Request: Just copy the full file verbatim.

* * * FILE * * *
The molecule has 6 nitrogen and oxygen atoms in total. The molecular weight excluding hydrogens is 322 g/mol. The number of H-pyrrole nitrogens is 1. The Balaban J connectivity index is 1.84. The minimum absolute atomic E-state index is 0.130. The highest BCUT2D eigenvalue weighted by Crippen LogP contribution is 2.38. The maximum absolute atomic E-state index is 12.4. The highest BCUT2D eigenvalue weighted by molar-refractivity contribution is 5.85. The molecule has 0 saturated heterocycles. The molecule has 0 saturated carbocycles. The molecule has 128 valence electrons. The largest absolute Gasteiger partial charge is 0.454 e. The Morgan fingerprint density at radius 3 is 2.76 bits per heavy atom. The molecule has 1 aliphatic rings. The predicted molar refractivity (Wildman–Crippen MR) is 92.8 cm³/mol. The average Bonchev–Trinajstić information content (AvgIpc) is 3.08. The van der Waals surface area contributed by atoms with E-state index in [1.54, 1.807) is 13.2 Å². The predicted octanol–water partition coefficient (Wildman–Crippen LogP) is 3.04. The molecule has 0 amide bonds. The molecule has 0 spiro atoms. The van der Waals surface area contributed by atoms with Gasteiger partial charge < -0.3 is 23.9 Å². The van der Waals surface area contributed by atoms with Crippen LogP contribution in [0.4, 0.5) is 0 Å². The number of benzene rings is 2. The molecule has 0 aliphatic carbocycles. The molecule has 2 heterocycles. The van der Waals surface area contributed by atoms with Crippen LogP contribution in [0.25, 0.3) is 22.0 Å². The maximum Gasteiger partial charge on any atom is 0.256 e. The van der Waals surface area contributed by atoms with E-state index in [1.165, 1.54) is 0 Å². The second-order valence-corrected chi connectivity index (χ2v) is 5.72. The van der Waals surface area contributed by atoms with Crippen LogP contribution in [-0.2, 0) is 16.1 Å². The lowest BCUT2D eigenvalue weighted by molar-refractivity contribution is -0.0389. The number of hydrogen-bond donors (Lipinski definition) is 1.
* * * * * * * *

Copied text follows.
The molecule has 6 nitrogen and oxygen atoms in total. The molecular weight excluding hydrogens is 322 g/mol. The number of H-pyrrole nitrogens is 1. The Balaban J connectivity index is 1.84. The minimum absolute atomic E-state index is 0.130. The highest BCUT2D eigenvalue weighted by Crippen LogP contribution is 2.38. The maximum absolute atomic E-state index is 12.4. The highest BCUT2D eigenvalue weighted by molar-refractivity contribution is 5.85. The molecule has 0 saturated heterocycles. The molecule has 0 saturated carbocycles. The molecule has 128 valence electrons. The largest absolute Gasteiger partial charge is 0.454 e. The Morgan fingerprint density at radius 3 is 2.76 bits per heavy atom. The molecule has 1 aliphatic rings. The predicted molar refractivity (Wildman–Crippen MR) is 92.8 cm³/mol. The average Bonchev–Trinajstić information content (AvgIpc) is 3.08. The van der Waals surface area contributed by atoms with E-state index in [1.54, 1.807) is 13.2 Å². The predicted octanol–water partition coefficient (Wildman–Crippen LogP) is 3.04. The molecule has 0 amide bonds. The molecule has 0 spiro atoms. The van der Waals surface area contributed by atoms with Gasteiger partial charge < -0.3 is 23.9 Å². The van der Waals surface area contributed by atoms with Crippen LogP contribution in [0.4, 0.5) is 0 Å². The number of benzene rings is 2. The molecule has 0 aliphatic carbocycles. The molecule has 2 heterocycles. The van der Waals surface area contributed by atoms with Crippen LogP contribution in [0.25, 0.3) is 22.0 Å². The maximum Gasteiger partial charge on any atom is 0.256 e. The van der Waals surface area contributed by atoms with E-state index in [1.165, 1.54) is 0 Å². The second-order valence-corrected chi connectivity index (χ2v) is 5.72. The van der Waals surface area contributed by atoms with Crippen LogP contribution in [-0.2, 0) is 16.1 Å². The lowest BCUT2D eigenvalue weighted by molar-refractivity contribution is -0.0389. The number of hydrogen-bond donors (Lipinski definition) is 1.